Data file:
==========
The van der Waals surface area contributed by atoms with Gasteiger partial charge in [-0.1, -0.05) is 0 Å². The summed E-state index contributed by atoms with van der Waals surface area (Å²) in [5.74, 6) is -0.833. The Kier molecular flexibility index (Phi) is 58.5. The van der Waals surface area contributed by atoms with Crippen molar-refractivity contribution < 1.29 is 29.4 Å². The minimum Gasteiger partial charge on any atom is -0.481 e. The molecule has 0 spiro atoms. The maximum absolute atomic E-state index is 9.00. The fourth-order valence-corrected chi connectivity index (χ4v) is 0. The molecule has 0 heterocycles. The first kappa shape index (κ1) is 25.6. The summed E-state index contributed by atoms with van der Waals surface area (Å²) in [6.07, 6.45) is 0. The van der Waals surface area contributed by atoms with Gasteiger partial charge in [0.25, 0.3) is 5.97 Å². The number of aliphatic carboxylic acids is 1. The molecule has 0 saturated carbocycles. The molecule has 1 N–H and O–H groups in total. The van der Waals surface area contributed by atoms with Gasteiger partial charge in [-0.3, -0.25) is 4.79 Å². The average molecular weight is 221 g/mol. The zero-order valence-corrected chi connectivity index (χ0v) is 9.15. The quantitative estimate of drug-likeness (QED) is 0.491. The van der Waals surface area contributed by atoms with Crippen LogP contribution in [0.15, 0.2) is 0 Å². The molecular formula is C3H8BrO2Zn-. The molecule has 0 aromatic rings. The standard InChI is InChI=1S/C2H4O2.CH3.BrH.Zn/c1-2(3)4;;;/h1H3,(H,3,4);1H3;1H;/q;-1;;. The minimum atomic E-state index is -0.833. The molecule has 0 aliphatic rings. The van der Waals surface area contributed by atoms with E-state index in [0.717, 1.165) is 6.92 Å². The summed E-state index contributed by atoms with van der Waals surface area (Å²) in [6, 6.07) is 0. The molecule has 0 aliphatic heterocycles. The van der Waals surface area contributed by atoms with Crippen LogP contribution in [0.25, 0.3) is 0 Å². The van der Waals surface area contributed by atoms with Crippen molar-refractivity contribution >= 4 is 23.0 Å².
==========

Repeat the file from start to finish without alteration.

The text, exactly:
The van der Waals surface area contributed by atoms with Gasteiger partial charge in [-0.1, -0.05) is 0 Å². The summed E-state index contributed by atoms with van der Waals surface area (Å²) in [5.74, 6) is -0.833. The Kier molecular flexibility index (Phi) is 58.5. The van der Waals surface area contributed by atoms with Crippen molar-refractivity contribution < 1.29 is 29.4 Å². The minimum Gasteiger partial charge on any atom is -0.481 e. The molecule has 0 spiro atoms. The maximum absolute atomic E-state index is 9.00. The fourth-order valence-corrected chi connectivity index (χ4v) is 0. The molecule has 0 heterocycles. The first kappa shape index (κ1) is 25.6. The summed E-state index contributed by atoms with van der Waals surface area (Å²) in [6.07, 6.45) is 0. The van der Waals surface area contributed by atoms with Gasteiger partial charge in [0.25, 0.3) is 5.97 Å². The number of aliphatic carboxylic acids is 1. The molecule has 0 saturated carbocycles. The molecule has 1 N–H and O–H groups in total. The van der Waals surface area contributed by atoms with Gasteiger partial charge in [-0.3, -0.25) is 4.79 Å². The average molecular weight is 221 g/mol. The zero-order valence-corrected chi connectivity index (χ0v) is 9.15. The quantitative estimate of drug-likeness (QED) is 0.491. The van der Waals surface area contributed by atoms with Crippen LogP contribution in [0.15, 0.2) is 0 Å². The molecular formula is C3H8BrO2Zn-. The molecule has 0 aromatic rings. The standard InChI is InChI=1S/C2H4O2.CH3.BrH.Zn/c1-2(3)4;;;/h1H3,(H,3,4);1H3;1H;/q;-1;;. The minimum atomic E-state index is -0.833. The molecule has 0 aliphatic rings. The van der Waals surface area contributed by atoms with E-state index in [0.717, 1.165) is 6.92 Å². The summed E-state index contributed by atoms with van der Waals surface area (Å²) in [6, 6.07) is 0. The molecule has 0 aliphatic heterocycles. The van der Waals surface area contributed by atoms with Crippen LogP contribution in [0.25, 0.3) is 0 Å². The van der Waals surface area contributed by atoms with Crippen molar-refractivity contribution >= 4 is 23.0 Å².